It works as follows: The farmer plants his cotton around October/November. During this period or in the preceding months, the retailer issues his promissory note, which is his legal commitment to buy the end-product and confirms the quantity of cotton needed.

The cotton is harvested in April and the ginning process follows from May. Spinning takes place from June and July typically follows with the knitting and weaving processes. By August and September, the final product is manufactured and in October it should be in the retailer’s distribution centre.

The full cycle takes 12 to 18 months, which means the Cluster is able to integrate retailers’ 18-month trend forecasting into the supply chain. The Cluster develops the integrated supply chain plan for the retailer and ensures costing at every stage in order to ensure a competitive price point.

The Cluster has so far concluded 11 such integrated supply chain programmes and has contracts with the Mr Price Group, Ackermans, Woolworths and Edcon.

Each programme is ring-fenced to ensure the retailer’s confidentiality.

The product range includes underwear, sleepwear, general knitwear; including T-shirts, toweling and jeans and chinos.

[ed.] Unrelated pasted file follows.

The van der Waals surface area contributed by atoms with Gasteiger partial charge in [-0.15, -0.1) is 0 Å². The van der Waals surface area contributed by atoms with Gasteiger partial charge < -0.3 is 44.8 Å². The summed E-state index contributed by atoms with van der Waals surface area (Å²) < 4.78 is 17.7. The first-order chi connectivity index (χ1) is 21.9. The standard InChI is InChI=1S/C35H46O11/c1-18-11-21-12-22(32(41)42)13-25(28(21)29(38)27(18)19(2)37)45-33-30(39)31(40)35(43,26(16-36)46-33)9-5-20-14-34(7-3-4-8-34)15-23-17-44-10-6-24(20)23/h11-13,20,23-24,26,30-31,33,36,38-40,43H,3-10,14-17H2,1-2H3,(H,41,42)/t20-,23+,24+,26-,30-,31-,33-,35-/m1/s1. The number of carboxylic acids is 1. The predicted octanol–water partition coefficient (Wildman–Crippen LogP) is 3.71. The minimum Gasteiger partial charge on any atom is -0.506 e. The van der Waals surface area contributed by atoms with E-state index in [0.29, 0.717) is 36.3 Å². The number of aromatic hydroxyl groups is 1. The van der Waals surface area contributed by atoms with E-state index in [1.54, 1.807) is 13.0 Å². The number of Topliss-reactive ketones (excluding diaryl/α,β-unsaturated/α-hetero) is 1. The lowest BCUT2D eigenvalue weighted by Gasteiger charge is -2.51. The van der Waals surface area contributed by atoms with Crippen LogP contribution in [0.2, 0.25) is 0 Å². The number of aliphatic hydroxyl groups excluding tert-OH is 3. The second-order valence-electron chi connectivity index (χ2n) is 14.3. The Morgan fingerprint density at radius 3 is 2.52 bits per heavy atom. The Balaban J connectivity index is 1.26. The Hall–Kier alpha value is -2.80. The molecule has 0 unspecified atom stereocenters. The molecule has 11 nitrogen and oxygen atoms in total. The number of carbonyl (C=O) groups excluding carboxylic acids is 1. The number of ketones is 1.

In fact, if all the cotton currently in the supply chain is expressed in T-shirts, the industry is now producing R2.4 billion worth of T-shirts per annum and the target by 2018 is to produce R4.2 billion per annum.

Schultz says the market potential in South Africa is 300 000 tons of cotton, compared to the 17 000-ton fibre production this year. Cotton supply chains can later be expanded into the region, he says.

He says cotton is a known cash crop for small-scale farmers. It is drought resistant and serves as a valuable nitrogen-fixer in crop rotation. In fact, in commercial production the maize and wheat yield increase by about 10% if it is preceded by planting cotton, he says.

It is therefore one of the Cluster’s objectives to stimulate cotton production among small-scale farmers.

The early legal commitment of retailers has unlocked off-balance sheet financing for farmers and other stakeholders in the supply chain.

Schultz says while traditional financial institutions initially gave “the glazed doughnut look” when we asked for off-balance sheet financing, the Gro-Capital division of Afgri made a revolving facility available that currently stands at R25 million, but will total R75 million over five years.

The Cluster facilitates the financing agreements and has also developed insurance products with underwriters such as Swiss RE and Guard Risk to mitigate the finance risk.

The Cluster has also facilitated the financing of the investment in new capacity at one of the gins to accommodate the growing harvest.

The four spinning plants (down from 22 in 2000) are currently operating at almost full capacity and represents the biggest industry bottleneck, Schultz says. The Cluster is currently investigating options to address the expansion of spinning capacity.

“If only 50% of the T-shirt, towelling, chino and underwear market is localised, there will be an interim capacity gap, but with the potential to create 75 000 jobs,” he says.

The current five-year agreement with the dti Cluster funding continues until March 2019, but indications are that it could be extended for a further five years.